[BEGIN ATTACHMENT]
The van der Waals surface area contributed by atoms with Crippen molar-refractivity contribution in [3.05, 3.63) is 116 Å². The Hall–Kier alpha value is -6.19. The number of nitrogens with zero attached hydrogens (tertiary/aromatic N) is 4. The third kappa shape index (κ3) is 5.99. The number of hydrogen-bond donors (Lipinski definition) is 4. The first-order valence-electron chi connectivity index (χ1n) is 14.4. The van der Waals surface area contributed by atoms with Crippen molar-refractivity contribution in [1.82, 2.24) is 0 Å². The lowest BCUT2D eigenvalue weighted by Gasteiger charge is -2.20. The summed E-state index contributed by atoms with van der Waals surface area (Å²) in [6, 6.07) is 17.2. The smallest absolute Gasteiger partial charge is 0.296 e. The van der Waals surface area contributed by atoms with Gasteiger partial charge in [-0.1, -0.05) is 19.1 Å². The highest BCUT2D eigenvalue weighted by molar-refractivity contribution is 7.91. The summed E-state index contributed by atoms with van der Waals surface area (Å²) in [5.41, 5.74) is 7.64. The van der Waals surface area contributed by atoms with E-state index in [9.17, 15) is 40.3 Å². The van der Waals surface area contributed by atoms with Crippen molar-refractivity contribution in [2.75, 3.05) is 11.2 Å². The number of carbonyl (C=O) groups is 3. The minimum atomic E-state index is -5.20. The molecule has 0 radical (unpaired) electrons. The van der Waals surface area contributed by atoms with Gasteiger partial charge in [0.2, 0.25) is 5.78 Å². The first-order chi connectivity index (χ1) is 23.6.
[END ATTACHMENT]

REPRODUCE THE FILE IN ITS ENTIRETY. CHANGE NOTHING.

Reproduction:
The van der Waals surface area contributed by atoms with Crippen molar-refractivity contribution in [3.05, 3.63) is 116 Å². The Hall–Kier alpha value is -6.19. The number of nitrogens with zero attached hydrogens (tertiary/aromatic N) is 4. The third kappa shape index (κ3) is 5.99. The number of hydrogen-bond donors (Lipinski definition) is 4. The first-order valence-electron chi connectivity index (χ1n) is 14.4. The van der Waals surface area contributed by atoms with Crippen molar-refractivity contribution in [1.82, 2.24) is 0 Å². The lowest BCUT2D eigenvalue weighted by Gasteiger charge is -2.20. The summed E-state index contributed by atoms with van der Waals surface area (Å²) in [6, 6.07) is 17.2. The smallest absolute Gasteiger partial charge is 0.296 e. The van der Waals surface area contributed by atoms with Gasteiger partial charge in [-0.1, -0.05) is 19.1 Å². The highest BCUT2D eigenvalue weighted by molar-refractivity contribution is 7.91. The summed E-state index contributed by atoms with van der Waals surface area (Å²) in [5.41, 5.74) is 7.64. The van der Waals surface area contributed by atoms with E-state index in [9.17, 15) is 40.3 Å². The van der Waals surface area contributed by atoms with Crippen molar-refractivity contribution in [2.75, 3.05) is 11.2 Å². The number of carbonyl (C=O) groups is 3. The minimum atomic E-state index is -5.20. The molecule has 0 radical (unpaired) electrons. The van der Waals surface area contributed by atoms with Gasteiger partial charge in [0.2, 0.25) is 5.78 Å². The first-order chi connectivity index (χ1) is 23.6.